Lupus disease is an incredibly complicated autoimmune disease. And quite frankly, if they find a cure for lupus, most autoimmune diseases will benefit from that cure. But it is a chronic multi-symptom disease that creates tissue and organ damage at varying levels, of course. But the organs and parts of the body that can be affected by this are the heart, lungs, brain, nervous system, immune system, bones, eyes, and skin. The only outward symptom of lupus is a butterfly-shaped rash on someone's face or white fingers and toes. It is a disease that affects women and women of color much more than men by a factor of 10. In the United States, the prevalence of lupus is between 40 to 150 cases per 100,000 people. So, it's a fairly common disease in the United States and Europe.
You know, there's always a what and a why. So I'll start with the what. I've just said that it is such a complex and pervasive disease you don't need much more to motivate someone. However, for me, that motivation came about a year ago. It's funny; I spent my entire career in high-tech, running IT organizations for some of Silicon Valley's top companies. About six years ago, I went to work for a nonprofit company in Santa Cruz, California. I was running their IT organization. About a year ago, my wife, who also runs a nonprofit, got an email from one of her volunteers on the board at the Lupus Foundation saying, hey, we're looking for a new ED.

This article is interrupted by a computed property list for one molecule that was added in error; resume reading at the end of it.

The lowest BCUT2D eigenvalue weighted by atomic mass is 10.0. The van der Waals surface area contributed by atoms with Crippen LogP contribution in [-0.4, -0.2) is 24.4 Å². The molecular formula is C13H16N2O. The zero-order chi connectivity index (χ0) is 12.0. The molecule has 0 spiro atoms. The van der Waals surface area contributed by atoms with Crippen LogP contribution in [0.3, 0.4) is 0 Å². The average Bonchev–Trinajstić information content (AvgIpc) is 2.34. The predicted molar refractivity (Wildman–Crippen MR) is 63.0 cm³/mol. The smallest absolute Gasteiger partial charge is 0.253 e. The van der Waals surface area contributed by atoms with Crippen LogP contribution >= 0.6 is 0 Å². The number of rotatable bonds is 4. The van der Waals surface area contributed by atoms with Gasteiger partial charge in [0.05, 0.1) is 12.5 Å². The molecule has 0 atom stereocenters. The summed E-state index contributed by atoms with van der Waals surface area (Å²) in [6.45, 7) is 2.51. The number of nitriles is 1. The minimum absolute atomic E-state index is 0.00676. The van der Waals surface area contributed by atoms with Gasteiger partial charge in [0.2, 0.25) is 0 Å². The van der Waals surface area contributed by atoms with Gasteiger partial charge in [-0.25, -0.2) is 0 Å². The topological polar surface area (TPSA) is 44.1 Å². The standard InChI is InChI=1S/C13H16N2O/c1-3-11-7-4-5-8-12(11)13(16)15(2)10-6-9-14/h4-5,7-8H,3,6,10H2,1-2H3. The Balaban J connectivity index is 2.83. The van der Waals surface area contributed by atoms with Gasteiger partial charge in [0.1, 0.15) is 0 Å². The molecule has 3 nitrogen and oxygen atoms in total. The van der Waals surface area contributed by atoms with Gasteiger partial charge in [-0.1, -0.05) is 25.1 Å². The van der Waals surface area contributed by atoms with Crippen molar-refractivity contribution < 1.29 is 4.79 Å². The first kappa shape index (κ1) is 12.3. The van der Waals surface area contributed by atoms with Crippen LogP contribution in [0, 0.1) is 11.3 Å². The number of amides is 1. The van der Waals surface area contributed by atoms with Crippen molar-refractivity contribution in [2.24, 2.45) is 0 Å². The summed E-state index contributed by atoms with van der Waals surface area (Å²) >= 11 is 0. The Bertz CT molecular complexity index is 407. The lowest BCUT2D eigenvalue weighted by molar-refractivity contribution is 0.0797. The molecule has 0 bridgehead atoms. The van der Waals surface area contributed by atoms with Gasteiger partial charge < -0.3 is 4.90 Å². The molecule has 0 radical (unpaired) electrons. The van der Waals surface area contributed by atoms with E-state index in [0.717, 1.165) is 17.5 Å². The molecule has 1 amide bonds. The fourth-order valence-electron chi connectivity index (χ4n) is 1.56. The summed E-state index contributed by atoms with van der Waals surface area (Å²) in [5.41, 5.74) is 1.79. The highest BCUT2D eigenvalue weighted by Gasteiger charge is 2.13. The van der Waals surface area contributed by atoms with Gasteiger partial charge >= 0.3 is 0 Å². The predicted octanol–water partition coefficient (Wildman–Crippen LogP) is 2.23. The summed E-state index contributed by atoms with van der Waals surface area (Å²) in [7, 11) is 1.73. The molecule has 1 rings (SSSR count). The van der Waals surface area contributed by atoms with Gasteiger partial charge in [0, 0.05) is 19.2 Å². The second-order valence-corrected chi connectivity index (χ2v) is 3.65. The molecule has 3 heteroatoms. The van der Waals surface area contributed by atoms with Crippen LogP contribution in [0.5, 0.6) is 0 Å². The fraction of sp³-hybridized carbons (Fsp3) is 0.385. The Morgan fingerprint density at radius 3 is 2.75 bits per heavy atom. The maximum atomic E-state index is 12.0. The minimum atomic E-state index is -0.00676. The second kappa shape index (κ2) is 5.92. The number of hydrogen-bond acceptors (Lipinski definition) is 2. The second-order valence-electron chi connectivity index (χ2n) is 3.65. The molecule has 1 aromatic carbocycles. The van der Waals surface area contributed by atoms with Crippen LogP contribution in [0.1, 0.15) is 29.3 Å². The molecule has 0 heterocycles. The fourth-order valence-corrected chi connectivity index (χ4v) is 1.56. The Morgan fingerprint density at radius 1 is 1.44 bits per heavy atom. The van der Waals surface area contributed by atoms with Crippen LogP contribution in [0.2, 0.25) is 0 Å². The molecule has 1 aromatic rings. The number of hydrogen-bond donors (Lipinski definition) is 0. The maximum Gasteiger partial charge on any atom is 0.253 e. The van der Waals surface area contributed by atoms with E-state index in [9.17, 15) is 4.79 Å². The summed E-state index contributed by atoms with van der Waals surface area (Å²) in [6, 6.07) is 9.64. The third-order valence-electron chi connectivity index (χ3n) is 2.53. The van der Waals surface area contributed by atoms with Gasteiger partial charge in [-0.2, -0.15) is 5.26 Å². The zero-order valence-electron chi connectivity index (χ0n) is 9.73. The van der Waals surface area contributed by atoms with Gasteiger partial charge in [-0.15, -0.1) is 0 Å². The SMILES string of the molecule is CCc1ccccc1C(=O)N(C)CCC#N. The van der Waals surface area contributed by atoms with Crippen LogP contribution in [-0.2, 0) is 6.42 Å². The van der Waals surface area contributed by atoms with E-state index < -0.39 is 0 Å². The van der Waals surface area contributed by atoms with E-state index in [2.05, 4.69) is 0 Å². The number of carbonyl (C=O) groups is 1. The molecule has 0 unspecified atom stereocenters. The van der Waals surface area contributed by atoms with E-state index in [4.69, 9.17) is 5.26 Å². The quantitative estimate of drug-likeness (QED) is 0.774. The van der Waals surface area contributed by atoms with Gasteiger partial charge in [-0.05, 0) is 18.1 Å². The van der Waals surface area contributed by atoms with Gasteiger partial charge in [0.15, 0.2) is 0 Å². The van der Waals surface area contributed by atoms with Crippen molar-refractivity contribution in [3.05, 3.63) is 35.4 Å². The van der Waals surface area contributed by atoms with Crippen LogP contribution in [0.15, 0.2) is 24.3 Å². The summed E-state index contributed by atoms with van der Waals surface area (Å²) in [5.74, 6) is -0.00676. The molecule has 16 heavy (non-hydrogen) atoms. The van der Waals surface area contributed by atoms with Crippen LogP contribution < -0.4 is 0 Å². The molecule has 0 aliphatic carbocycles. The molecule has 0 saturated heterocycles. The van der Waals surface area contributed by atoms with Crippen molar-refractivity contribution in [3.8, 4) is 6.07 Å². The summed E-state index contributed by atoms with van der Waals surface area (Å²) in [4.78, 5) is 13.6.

We've got a couple of years in the pandemic without one. Do you know any recruiter who specializes in the nonprofit world? My wife said no, but my husband does. So she sent me the job description, and I read the job description and said, I don't want to. I don't want to pass this on to a recruiter. I want to talk to them. I like the job. Sure. And my wife was, why? Why do you want that job? It was clear to me that my mom had lupus and passed away. My oldest daughter has lupus. And it is widespread actually for lupus to skip a generation. Oh. And I've seen firsthand what it did to my mom and what it is currently doing to my daughter. And for me, there was no way I could not want this job. So, I convinced the board to hire somebody who needed executive director experience. I would work hard and do everything possible to make this organization successful. They believed it, and they currently still believe it. Let's keep it that way, but that is the what and the why. And when you put those two together, I don't think of any more powerful motivation than to get out of bed every morning to help serve this organization.